• Summer 2014 Contra Costa County Historical Society bulletin An Oakland-based local newspaper columnist recently observed, on a field trip to the distant hamlets of Port Costa and Martinez, that the traces of industry and settlement along the Carquinez Straits tell stories of a 19th Century heyday, followed by decline and disappearance. Carol Jensen’s recent Arcadia book, “Maritime Contra Costa County”, tells the little-known ...
  • Construction, Taxes, a Drought — Wait, What Year Is This Again? “The water emergency is real and potentially dangerous – but we can all live with it if we follow the sensible advice of the East Bay Municipal Utility District. A pamphlet was mailed to water users last week setting forth some of the things everyone can do to conserve water. Experts say that the shortage is ...
  • Instant Neighborhood – Just Add History Turn-of-the-20th-Century Hercules was a true company town, right down the workers’ homes, which were built by the company. At its height, Hercules totaled up to 100 residences, duplexes, and dormitories. As they became vacant and were deemed no longer necessary due to fluctuations in the workforce, they were demolished. All except for…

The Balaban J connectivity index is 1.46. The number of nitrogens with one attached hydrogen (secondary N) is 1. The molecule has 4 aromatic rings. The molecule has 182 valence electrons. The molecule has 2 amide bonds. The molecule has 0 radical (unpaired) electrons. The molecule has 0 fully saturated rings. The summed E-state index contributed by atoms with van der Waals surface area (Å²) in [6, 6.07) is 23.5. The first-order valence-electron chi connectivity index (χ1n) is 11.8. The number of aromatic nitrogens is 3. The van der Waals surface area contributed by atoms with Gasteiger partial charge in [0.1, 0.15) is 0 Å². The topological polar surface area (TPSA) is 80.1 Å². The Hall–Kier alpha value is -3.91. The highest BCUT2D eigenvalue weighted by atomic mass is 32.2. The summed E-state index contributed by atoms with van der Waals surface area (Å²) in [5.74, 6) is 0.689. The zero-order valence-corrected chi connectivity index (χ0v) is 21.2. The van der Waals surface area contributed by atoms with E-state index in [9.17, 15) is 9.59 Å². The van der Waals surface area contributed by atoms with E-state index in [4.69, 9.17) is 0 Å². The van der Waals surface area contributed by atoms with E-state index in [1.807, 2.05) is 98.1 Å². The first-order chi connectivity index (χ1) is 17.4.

• HistoryPin The Hercules Historical Society contributed selected photos and stories from its own collection of artifacts documenting the earliest industrial and research enterprise in California: the manufacture of explosives, including dynamite, to the not-for-profit Historypin website.
  • Herculean Days: Let’s go shopping Construction for the Creekside Center and Sycamore Place finally began in earnest in the summer of ’83, and Hercules’ first retail businesses were beginning to open by the following spring. On September 16, 1984, Hercules finally got its own grocery store as Lucky’s (they had since taken over many Northern California Alpha Beta locations) opened ...
  • Herculean Days: Adventures in Sewage In the late 1970s, city leaders in Hercules set themselves with a seemingly impossible task – to manage their explosive growth in the most environmentally responsible manner possible. One of their biggest problems was how to deal with the wastewater produced from an ever-increasing population.
  • Grappling With History With Hercules’ industrial past disappearing, the April 1979 edition of the newly-named Herculean (formerly the City Newsletter) detailed the developing suburb’s early attempts at documenting and preserving its history as a company town.
  • Herculean Days In October 1978, the newly created “City Newsletter” chronicled many of the changes taking place in Hercules. The three-month-old Police Department was already having a positive influence in the community.
  • Logo This artifact, owned by the Hercules Historical Society, is a 22 x 35 decal of the Hercules Powder Co logo framed and mounted on plywood. It is currently on loan to Sala Restaurant in Hercules.